Urinary Incontinence: What It Is, Symptoms, and Treatment

Did you know that around 600,000 Portuguese people suffer from urinary incontinence? Learn what it is, its symptoms, and its treatment.

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  • Urology

Urinary incontinence is often kept silent due to the social stigma surrounding it. However, it is a very common condition and can be treated.

Approximately 600,000 Portuguese people suffer from urinary incontinence, and it is estimated that around 200 million people worldwide are affected by this problem. While women are more commonly affected, urinary incontinence also affects men. Despite the associated social stigma, seeking help is essential to receive proper treatment and even achieve a complete cure for urinary incontinence. Learn what this condition is, the signs to watch for, and the most common therapies.

What is Urinary Incontinence?

Urinary incontinence is defined as the involuntary loss of urine. The process of urination involves the bladder (which stores urine), the urethra (which carries urine to the outside), and the muscular sphincter (which controls the elimination of urine). As urine is produced, the bladder expands to store it. When it reaches a certain limit and it is the appropriate time for urination, the brain signals the sphincter to relax and allow the elimination of urine.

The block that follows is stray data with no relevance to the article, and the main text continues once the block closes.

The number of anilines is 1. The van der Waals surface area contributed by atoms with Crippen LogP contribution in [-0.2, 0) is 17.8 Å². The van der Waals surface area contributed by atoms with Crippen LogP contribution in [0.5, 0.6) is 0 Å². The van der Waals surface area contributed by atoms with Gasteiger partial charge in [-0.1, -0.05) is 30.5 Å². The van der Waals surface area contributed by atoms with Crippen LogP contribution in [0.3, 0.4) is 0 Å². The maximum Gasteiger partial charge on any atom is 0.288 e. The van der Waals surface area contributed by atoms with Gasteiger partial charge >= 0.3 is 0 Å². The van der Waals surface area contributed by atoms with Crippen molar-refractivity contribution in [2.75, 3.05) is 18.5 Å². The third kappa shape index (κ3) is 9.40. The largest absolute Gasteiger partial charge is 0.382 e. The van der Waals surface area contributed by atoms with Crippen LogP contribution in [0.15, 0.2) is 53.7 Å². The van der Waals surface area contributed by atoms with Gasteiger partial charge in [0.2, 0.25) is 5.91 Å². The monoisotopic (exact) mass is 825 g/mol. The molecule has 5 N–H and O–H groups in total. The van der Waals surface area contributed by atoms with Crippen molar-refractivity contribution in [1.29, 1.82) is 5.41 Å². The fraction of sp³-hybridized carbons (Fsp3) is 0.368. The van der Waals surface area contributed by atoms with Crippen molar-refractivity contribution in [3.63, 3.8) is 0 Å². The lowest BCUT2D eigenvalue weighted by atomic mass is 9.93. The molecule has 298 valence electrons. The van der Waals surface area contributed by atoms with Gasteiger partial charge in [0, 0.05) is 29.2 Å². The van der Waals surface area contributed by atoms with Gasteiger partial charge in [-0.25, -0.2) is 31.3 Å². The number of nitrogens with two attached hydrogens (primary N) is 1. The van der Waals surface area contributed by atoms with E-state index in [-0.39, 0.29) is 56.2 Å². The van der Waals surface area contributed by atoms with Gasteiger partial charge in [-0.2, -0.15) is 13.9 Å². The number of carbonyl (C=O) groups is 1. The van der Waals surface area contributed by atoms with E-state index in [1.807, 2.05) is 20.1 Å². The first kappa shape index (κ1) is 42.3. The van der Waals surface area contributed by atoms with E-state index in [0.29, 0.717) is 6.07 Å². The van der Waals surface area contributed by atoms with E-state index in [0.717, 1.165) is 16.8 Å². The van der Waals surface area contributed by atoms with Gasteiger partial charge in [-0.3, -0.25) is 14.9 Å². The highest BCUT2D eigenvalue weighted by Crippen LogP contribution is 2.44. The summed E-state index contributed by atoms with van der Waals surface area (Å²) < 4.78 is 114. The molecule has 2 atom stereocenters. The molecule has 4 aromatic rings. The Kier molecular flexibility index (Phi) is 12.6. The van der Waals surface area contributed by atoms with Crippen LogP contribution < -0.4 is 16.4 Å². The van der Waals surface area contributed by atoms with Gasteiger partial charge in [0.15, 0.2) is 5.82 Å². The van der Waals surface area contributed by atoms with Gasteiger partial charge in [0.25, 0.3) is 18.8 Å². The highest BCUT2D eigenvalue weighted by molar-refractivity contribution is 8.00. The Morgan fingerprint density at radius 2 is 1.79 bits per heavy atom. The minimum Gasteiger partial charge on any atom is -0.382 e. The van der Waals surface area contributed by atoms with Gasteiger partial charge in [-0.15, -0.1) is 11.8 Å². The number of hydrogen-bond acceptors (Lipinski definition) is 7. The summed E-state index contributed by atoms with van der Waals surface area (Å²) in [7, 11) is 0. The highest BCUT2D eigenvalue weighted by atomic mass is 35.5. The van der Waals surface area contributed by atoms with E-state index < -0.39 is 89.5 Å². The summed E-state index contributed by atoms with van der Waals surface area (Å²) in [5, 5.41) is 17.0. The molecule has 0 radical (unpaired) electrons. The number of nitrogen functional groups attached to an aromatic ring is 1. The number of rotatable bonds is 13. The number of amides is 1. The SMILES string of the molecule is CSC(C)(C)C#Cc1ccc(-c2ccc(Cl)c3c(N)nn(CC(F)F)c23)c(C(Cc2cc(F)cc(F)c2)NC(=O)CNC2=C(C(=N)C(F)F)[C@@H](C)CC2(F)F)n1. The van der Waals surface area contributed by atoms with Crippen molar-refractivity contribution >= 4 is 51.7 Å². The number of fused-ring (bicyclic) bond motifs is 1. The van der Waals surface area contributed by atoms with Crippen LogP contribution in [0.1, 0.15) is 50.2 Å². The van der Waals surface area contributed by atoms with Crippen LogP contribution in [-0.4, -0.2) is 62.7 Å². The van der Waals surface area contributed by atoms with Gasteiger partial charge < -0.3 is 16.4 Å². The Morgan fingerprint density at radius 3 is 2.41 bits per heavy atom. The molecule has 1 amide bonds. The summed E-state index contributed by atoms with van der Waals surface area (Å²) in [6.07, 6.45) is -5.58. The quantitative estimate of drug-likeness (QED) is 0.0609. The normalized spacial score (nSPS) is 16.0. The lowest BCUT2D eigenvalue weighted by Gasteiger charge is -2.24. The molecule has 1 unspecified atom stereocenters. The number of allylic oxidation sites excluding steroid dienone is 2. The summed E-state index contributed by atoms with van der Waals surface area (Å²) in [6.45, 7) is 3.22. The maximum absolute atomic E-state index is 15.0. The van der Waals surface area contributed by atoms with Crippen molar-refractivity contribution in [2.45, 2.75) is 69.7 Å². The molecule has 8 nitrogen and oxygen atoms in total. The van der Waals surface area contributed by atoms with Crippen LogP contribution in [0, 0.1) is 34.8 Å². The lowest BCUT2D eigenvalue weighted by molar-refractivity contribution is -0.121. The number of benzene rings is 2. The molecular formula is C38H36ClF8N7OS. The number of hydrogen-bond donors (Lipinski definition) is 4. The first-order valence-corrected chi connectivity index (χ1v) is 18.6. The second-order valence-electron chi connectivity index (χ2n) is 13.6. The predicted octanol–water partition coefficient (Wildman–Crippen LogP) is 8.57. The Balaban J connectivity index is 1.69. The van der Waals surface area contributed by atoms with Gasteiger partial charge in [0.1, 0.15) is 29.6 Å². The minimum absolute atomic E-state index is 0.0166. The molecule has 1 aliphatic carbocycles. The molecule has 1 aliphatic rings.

Therefore, any compromise in the involved organs (or their respective functions and mechanisms) can lead to urinary incontinence. This condition can take different forms depending on its frequency, severity, and causes. Although it does not pose a life-threatening risk, it causes significant social constraints, with many individuals limiting their social activities and consequently experiencing a reduced quality of life.

Types of Urinary Incontinence

There are several types of urinary incontinence that are important to be aware of. Here are the main ones:

Stress Urinary Incontinence

As the name suggests, individuals with stress urinary incontinence experience the involuntary loss of urine following a muscular effort, such as coughing, sneezing, laughing, or even changing positions. This type of urinary incontinence is caused by pressure on the abdominal area, which affects the bladder.

Urge Urinary Incontinence